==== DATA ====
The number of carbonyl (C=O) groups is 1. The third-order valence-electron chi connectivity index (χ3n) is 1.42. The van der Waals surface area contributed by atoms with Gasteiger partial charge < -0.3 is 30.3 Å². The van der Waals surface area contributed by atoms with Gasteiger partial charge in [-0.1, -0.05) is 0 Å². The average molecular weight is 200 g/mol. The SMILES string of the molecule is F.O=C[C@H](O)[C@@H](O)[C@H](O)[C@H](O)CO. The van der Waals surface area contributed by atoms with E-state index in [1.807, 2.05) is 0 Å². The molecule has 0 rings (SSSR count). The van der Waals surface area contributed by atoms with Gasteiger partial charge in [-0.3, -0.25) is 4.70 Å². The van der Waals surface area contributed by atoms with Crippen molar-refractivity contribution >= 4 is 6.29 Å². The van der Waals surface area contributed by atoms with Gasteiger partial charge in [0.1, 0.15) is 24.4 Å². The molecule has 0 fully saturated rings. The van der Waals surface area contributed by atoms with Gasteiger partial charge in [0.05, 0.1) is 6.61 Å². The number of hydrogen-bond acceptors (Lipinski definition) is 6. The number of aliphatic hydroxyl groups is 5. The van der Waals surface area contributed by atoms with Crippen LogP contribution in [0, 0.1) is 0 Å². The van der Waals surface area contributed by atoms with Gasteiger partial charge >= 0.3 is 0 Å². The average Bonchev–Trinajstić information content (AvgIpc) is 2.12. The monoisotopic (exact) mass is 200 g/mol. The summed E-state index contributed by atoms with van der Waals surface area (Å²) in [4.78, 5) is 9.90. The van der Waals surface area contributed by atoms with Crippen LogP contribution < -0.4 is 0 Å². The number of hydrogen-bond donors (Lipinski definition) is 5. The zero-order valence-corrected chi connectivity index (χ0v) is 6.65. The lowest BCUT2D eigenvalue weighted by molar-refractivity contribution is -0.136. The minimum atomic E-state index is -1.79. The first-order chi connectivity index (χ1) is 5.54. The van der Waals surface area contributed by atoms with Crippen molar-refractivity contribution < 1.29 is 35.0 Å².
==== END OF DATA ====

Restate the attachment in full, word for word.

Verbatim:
The number of carbonyl (C=O) groups is 1. The third-order valence-electron chi connectivity index (χ3n) is 1.42. The van der Waals surface area contributed by atoms with Gasteiger partial charge < -0.3 is 30.3 Å². The van der Waals surface area contributed by atoms with Gasteiger partial charge in [-0.1, -0.05) is 0 Å². The average molecular weight is 200 g/mol. The SMILES string of the molecule is F.O=C[C@H](O)[C@@H](O)[C@H](O)[C@H](O)CO. The van der Waals surface area contributed by atoms with E-state index in [1.807, 2.05) is 0 Å². The molecule has 0 rings (SSSR count). The van der Waals surface area contributed by atoms with Gasteiger partial charge in [-0.3, -0.25) is 4.70 Å². The van der Waals surface area contributed by atoms with Crippen molar-refractivity contribution >= 4 is 6.29 Å². The van der Waals surface area contributed by atoms with Gasteiger partial charge in [0.1, 0.15) is 24.4 Å². The molecule has 0 fully saturated rings. The van der Waals surface area contributed by atoms with Gasteiger partial charge in [0.05, 0.1) is 6.61 Å². The number of hydrogen-bond acceptors (Lipinski definition) is 6. The number of aliphatic hydroxyl groups is 5. The van der Waals surface area contributed by atoms with Crippen LogP contribution in [0, 0.1) is 0 Å². The van der Waals surface area contributed by atoms with Gasteiger partial charge >= 0.3 is 0 Å². The average Bonchev–Trinajstić information content (AvgIpc) is 2.12. The monoisotopic (exact) mass is 200 g/mol. The summed E-state index contributed by atoms with van der Waals surface area (Å²) in [4.78, 5) is 9.90. The van der Waals surface area contributed by atoms with Crippen LogP contribution < -0.4 is 0 Å². The number of hydrogen-bond donors (Lipinski definition) is 5. The zero-order valence-corrected chi connectivity index (χ0v) is 6.65. The lowest BCUT2D eigenvalue weighted by molar-refractivity contribution is -0.136. The minimum atomic E-state index is -1.79. The first-order chi connectivity index (χ1) is 5.54. The van der Waals surface area contributed by atoms with Crippen molar-refractivity contribution < 1.29 is 35.0 Å².